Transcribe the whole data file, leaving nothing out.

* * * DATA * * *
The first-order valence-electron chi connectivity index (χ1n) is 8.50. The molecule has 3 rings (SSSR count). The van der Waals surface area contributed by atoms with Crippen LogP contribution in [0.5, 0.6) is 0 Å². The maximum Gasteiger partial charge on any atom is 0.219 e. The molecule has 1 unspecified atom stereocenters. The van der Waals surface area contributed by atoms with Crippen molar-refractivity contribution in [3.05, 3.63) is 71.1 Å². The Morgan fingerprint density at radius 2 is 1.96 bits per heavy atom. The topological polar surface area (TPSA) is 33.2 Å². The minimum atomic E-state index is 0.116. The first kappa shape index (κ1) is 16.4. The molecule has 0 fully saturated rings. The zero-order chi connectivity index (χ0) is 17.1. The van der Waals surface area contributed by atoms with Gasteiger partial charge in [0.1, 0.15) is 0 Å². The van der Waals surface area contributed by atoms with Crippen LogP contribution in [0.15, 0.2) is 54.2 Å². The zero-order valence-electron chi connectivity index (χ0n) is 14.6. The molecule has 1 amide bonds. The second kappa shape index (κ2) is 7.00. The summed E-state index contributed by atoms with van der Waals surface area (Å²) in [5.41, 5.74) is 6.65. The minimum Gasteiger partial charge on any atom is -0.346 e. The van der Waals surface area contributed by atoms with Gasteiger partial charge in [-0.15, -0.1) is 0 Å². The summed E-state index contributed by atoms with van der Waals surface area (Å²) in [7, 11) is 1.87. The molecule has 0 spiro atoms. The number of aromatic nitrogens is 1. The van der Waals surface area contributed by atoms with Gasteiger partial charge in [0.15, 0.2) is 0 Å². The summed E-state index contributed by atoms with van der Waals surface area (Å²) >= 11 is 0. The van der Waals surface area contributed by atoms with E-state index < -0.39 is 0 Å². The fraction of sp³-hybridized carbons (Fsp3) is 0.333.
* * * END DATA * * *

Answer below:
The first-order valence-electron chi connectivity index (χ1n) is 8.50. The molecule has 3 rings (SSSR count). The van der Waals surface area contributed by atoms with Crippen LogP contribution in [0.5, 0.6) is 0 Å². The maximum Gasteiger partial charge on any atom is 0.219 e. The molecule has 1 unspecified atom stereocenters. The van der Waals surface area contributed by atoms with Crippen molar-refractivity contribution in [3.05, 3.63) is 71.1 Å². The Morgan fingerprint density at radius 2 is 1.96 bits per heavy atom. The topological polar surface area (TPSA) is 33.2 Å². The minimum atomic E-state index is 0.116. The first kappa shape index (κ1) is 16.4. The molecule has 0 fully saturated rings. The zero-order chi connectivity index (χ0) is 17.1. The van der Waals surface area contributed by atoms with Gasteiger partial charge in [0.1, 0.15) is 0 Å². The van der Waals surface area contributed by atoms with Crippen LogP contribution in [0.15, 0.2) is 54.2 Å². The zero-order valence-electron chi connectivity index (χ0n) is 14.6. The molecule has 1 amide bonds. The second kappa shape index (κ2) is 7.00. The summed E-state index contributed by atoms with van der Waals surface area (Å²) in [5.41, 5.74) is 6.65. The minimum Gasteiger partial charge on any atom is -0.346 e. The van der Waals surface area contributed by atoms with Gasteiger partial charge in [-0.15, -0.1) is 0 Å². The summed E-state index contributed by atoms with van der Waals surface area (Å²) in [7, 11) is 1.87. The molecule has 0 spiro atoms. The number of aromatic nitrogens is 1. The van der Waals surface area contributed by atoms with Gasteiger partial charge in [0.15, 0.2) is 0 Å². The summed E-state index contributed by atoms with van der Waals surface area (Å²) >= 11 is 0. The van der Waals surface area contributed by atoms with E-state index < -0.39 is 0 Å². The fraction of sp³-hybridized carbons (Fsp3) is 0.333.